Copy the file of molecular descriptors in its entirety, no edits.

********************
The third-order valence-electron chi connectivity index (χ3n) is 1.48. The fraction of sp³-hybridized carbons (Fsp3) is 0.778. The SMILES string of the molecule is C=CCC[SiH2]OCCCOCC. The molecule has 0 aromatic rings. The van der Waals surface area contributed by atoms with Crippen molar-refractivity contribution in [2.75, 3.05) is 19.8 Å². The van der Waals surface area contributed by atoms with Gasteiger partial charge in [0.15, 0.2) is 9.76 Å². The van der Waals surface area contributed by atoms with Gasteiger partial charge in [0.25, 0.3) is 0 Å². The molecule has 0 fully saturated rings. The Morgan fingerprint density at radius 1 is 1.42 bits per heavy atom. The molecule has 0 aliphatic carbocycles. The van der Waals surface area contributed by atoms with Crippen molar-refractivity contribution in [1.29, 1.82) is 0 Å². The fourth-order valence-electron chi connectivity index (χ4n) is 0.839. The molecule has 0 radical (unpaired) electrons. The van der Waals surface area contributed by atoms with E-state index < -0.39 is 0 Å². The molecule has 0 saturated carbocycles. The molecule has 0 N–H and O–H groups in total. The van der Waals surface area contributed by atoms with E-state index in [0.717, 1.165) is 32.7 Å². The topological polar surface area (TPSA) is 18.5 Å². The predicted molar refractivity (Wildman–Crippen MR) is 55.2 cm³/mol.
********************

The third-order valence-electron chi connectivity index (χ3n) is 1.48. The fraction of sp³-hybridized carbons (Fsp3) is 0.778. The SMILES string of the molecule is C=CCC[SiH2]OCCCOCC. The molecule has 0 aromatic rings. The van der Waals surface area contributed by atoms with Crippen molar-refractivity contribution in [2.75, 3.05) is 19.8 Å². The van der Waals surface area contributed by atoms with Gasteiger partial charge in [0.15, 0.2) is 9.76 Å². The van der Waals surface area contributed by atoms with Gasteiger partial charge in [0.25, 0.3) is 0 Å². The molecule has 0 fully saturated rings. The Morgan fingerprint density at radius 1 is 1.42 bits per heavy atom. The molecule has 0 aliphatic carbocycles. The van der Waals surface area contributed by atoms with Crippen molar-refractivity contribution in [1.29, 1.82) is 0 Å². The fourth-order valence-electron chi connectivity index (χ4n) is 0.839. The molecule has 0 radical (unpaired) electrons. The van der Waals surface area contributed by atoms with E-state index < -0.39 is 0 Å². The molecule has 0 saturated carbocycles. The molecule has 0 N–H and O–H groups in total. The van der Waals surface area contributed by atoms with E-state index in [0.717, 1.165) is 32.7 Å². The topological polar surface area (TPSA) is 18.5 Å². The predicted molar refractivity (Wildman–Crippen MR) is 55.2 cm³/mol.